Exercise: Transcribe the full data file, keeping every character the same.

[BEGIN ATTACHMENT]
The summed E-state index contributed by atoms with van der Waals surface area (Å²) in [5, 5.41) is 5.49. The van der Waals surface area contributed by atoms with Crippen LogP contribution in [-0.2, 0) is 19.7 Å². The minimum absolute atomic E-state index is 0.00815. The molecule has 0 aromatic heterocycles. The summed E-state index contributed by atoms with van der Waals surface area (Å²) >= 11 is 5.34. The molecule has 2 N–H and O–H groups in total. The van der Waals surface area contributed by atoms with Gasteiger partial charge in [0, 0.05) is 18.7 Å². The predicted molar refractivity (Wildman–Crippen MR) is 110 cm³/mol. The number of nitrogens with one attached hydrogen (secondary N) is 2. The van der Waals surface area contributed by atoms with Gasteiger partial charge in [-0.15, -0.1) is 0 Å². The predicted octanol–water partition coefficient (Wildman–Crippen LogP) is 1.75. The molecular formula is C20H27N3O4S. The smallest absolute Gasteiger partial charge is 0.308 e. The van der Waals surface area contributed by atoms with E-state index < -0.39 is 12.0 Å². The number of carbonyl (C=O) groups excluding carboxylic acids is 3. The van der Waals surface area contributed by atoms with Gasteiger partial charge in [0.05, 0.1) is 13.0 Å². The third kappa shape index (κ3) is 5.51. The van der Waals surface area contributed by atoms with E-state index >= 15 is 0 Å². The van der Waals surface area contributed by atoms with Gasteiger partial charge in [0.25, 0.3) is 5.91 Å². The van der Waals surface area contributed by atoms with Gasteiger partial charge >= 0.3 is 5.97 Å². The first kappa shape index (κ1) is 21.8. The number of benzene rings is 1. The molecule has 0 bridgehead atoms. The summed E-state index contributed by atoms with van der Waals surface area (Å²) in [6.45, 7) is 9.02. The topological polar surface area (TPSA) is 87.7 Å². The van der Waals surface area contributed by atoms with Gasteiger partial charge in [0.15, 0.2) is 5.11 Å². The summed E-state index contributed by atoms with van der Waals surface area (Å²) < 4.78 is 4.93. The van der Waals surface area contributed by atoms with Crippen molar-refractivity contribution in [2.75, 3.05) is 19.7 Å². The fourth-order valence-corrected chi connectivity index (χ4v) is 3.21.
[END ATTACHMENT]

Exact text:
The summed E-state index contributed by atoms with van der Waals surface area (Å²) in [5, 5.41) is 5.49. The van der Waals surface area contributed by atoms with Crippen LogP contribution in [-0.2, 0) is 19.7 Å². The minimum absolute atomic E-state index is 0.00815. The molecule has 0 aromatic heterocycles. The summed E-state index contributed by atoms with van der Waals surface area (Å²) >= 11 is 5.34. The molecule has 2 N–H and O–H groups in total. The van der Waals surface area contributed by atoms with Gasteiger partial charge in [0, 0.05) is 18.7 Å². The predicted molar refractivity (Wildman–Crippen MR) is 110 cm³/mol. The number of nitrogens with one attached hydrogen (secondary N) is 2. The van der Waals surface area contributed by atoms with Gasteiger partial charge in [-0.15, -0.1) is 0 Å². The predicted octanol–water partition coefficient (Wildman–Crippen LogP) is 1.75. The molecular formula is C20H27N3O4S. The smallest absolute Gasteiger partial charge is 0.308 e. The van der Waals surface area contributed by atoms with E-state index < -0.39 is 12.0 Å². The number of carbonyl (C=O) groups excluding carboxylic acids is 3. The van der Waals surface area contributed by atoms with Gasteiger partial charge in [0.05, 0.1) is 13.0 Å². The third kappa shape index (κ3) is 5.51. The van der Waals surface area contributed by atoms with E-state index >= 15 is 0 Å². The van der Waals surface area contributed by atoms with Gasteiger partial charge in [0.25, 0.3) is 5.91 Å². The van der Waals surface area contributed by atoms with Gasteiger partial charge >= 0.3 is 5.97 Å². The first kappa shape index (κ1) is 21.8. The number of benzene rings is 1. The molecule has 0 bridgehead atoms. The summed E-state index contributed by atoms with van der Waals surface area (Å²) in [6.45, 7) is 9.02. The topological polar surface area (TPSA) is 87.7 Å². The van der Waals surface area contributed by atoms with Gasteiger partial charge in [0.15, 0.2) is 5.11 Å². The summed E-state index contributed by atoms with van der Waals surface area (Å²) < 4.78 is 4.93. The van der Waals surface area contributed by atoms with Crippen molar-refractivity contribution in [2.75, 3.05) is 19.7 Å². The fourth-order valence-corrected chi connectivity index (χ4v) is 3.21.